I hear ya SC...I just moved into an apartment, and with utilites paid its 465 a month. I kill off 2 paychecks a month just to save for this, then car payment, insurance, cable/internet, and they take out $$ for insurance. I have a pretty small gas tank, and I find that I actually try to stay home more/go the speed limit/keep my car from idleing for more than a few min. it gets to the point where an $11/hour job, working 40 hours a week just isn't enough! the first thing that goes for me is movie channels, then my car! I will get fit and ride a bike everywhere in town if I must! I am lucky to live in a mid size town in the midwest, and ethenol helps the price here, about $3.50/ga. What I wouldnt give for it to be like back in the 90's...with $1-ish prices!



posted on Apr, 30 2008 @ 12:26 PM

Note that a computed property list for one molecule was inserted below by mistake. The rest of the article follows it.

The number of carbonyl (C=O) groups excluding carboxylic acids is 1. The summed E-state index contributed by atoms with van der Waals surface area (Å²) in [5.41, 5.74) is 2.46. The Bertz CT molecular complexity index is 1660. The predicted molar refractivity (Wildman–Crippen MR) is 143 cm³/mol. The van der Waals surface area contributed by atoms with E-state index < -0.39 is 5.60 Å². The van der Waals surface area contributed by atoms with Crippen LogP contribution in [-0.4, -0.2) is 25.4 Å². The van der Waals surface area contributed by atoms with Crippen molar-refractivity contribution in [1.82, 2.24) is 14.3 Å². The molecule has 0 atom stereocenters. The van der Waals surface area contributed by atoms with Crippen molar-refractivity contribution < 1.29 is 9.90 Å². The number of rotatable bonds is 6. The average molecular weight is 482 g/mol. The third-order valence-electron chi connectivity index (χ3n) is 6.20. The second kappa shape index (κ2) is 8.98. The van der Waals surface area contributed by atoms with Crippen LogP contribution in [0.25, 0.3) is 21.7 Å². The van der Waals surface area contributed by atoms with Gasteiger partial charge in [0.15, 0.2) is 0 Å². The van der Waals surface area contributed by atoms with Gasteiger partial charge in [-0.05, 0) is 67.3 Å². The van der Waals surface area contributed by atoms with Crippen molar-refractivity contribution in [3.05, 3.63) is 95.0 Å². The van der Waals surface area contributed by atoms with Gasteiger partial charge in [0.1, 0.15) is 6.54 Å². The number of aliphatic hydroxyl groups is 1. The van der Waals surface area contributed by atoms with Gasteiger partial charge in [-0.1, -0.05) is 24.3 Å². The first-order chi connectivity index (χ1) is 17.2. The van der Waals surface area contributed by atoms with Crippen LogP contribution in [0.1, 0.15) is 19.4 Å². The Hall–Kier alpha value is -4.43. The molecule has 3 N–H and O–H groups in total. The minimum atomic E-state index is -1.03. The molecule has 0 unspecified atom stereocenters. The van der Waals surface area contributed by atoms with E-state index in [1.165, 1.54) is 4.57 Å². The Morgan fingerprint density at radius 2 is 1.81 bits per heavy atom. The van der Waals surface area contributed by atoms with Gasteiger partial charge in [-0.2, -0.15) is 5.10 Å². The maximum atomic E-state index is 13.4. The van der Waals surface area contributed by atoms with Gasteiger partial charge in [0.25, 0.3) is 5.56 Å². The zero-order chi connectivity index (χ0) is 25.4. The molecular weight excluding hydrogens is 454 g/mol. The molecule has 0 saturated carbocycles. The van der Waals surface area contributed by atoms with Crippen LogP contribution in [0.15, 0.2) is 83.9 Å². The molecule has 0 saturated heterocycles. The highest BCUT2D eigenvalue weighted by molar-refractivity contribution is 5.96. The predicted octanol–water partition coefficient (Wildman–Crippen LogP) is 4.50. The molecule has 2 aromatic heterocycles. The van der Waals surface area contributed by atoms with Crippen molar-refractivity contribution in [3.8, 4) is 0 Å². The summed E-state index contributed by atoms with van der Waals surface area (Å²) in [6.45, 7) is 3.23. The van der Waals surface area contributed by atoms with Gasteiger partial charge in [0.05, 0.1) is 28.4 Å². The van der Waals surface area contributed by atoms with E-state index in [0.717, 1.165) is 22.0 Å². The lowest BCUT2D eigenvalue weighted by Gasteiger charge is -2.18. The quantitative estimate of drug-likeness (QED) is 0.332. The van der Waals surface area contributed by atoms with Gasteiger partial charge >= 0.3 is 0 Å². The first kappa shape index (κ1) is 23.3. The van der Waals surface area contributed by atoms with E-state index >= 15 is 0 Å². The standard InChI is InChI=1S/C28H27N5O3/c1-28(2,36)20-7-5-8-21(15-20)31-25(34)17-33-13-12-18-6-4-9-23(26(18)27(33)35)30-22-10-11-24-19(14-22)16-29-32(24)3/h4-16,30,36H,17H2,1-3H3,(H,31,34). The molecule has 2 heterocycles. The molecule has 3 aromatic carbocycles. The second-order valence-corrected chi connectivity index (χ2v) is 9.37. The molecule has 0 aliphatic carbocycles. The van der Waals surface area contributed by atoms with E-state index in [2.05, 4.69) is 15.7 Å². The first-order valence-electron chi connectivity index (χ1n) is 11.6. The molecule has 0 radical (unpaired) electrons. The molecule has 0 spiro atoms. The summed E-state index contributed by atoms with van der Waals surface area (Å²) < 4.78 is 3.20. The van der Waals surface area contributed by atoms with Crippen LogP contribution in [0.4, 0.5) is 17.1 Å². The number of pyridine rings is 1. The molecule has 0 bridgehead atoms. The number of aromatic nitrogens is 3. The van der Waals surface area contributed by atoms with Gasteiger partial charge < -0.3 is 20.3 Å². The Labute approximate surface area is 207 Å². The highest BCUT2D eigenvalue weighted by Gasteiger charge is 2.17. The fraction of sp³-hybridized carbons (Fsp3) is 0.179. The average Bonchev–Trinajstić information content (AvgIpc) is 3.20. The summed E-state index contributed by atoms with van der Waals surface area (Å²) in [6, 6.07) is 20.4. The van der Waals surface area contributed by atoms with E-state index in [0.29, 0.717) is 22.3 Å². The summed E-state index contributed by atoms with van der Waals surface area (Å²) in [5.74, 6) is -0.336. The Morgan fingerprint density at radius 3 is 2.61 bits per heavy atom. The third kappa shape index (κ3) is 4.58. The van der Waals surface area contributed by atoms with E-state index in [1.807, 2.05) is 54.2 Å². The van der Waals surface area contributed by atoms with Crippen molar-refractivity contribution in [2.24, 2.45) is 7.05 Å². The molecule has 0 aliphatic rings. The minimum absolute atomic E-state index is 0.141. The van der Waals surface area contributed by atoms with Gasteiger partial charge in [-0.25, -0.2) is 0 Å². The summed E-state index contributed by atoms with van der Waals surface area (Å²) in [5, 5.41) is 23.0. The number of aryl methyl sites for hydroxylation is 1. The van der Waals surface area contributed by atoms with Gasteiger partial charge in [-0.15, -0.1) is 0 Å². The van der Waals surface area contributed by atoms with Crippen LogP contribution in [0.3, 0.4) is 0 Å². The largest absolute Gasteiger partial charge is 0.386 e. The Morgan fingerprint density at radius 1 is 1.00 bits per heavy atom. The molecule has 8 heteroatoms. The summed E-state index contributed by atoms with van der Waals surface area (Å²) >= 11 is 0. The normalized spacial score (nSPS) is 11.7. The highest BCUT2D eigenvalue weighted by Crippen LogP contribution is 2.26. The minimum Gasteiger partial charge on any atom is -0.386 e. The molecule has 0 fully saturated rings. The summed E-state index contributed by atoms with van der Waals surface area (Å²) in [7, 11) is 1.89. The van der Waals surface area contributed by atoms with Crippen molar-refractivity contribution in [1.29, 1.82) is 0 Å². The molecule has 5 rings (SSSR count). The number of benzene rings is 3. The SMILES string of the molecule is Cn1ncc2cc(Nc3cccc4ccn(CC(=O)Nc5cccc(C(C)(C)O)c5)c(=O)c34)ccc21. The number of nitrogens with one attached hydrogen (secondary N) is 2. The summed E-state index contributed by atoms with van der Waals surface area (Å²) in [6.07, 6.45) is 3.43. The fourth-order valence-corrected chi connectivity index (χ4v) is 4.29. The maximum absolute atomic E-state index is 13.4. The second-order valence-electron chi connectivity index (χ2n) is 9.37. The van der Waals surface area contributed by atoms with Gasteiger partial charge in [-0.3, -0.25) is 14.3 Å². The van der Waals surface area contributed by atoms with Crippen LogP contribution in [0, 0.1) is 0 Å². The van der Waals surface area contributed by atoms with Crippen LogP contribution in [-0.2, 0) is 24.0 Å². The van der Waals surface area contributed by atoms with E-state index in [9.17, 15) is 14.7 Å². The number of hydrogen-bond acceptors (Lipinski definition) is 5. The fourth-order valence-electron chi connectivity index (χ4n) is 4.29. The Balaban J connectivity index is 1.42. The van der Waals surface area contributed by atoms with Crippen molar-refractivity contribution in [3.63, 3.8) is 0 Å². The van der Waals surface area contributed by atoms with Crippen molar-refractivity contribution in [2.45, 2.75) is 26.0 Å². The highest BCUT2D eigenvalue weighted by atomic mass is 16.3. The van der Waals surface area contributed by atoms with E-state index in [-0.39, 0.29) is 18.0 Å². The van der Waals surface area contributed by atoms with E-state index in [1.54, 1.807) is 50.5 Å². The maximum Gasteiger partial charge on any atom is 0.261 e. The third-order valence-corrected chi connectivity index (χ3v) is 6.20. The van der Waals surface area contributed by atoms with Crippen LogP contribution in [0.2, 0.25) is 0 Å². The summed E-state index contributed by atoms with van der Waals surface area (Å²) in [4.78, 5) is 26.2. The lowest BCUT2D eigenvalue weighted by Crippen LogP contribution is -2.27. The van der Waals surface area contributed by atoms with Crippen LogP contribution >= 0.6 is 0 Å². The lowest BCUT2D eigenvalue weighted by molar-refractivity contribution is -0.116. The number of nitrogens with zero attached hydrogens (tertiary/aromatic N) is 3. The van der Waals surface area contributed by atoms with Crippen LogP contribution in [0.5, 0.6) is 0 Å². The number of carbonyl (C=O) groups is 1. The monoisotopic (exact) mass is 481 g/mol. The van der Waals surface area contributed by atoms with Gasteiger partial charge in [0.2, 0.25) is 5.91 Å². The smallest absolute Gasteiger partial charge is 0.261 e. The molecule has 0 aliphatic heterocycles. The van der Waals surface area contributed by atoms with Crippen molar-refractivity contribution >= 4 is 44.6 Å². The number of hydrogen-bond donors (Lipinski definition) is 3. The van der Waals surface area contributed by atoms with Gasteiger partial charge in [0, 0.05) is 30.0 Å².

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reply to post by neil wilkes
 

Hi Neil,

Without looking things up, I did research gas prices in the UK versus here in the states a while back. If taxes were taken out of the equation your gas was cheaper than ours, but keep in mind, this was months ago, and maybe really a year or two ago. Your government is raping you more than ours is, in the form of direct tax.

Please watch the videos of the Lindsey Williams story, I watched all eight videos on Monday, if what he says is true, look for WWIII soon, because I believe if we attack Iran, that will bring in China and Russia, and then all hell breaks loose. Even if it isn't WWIII we still can't sustain an attack on Iran, we just can't afford it.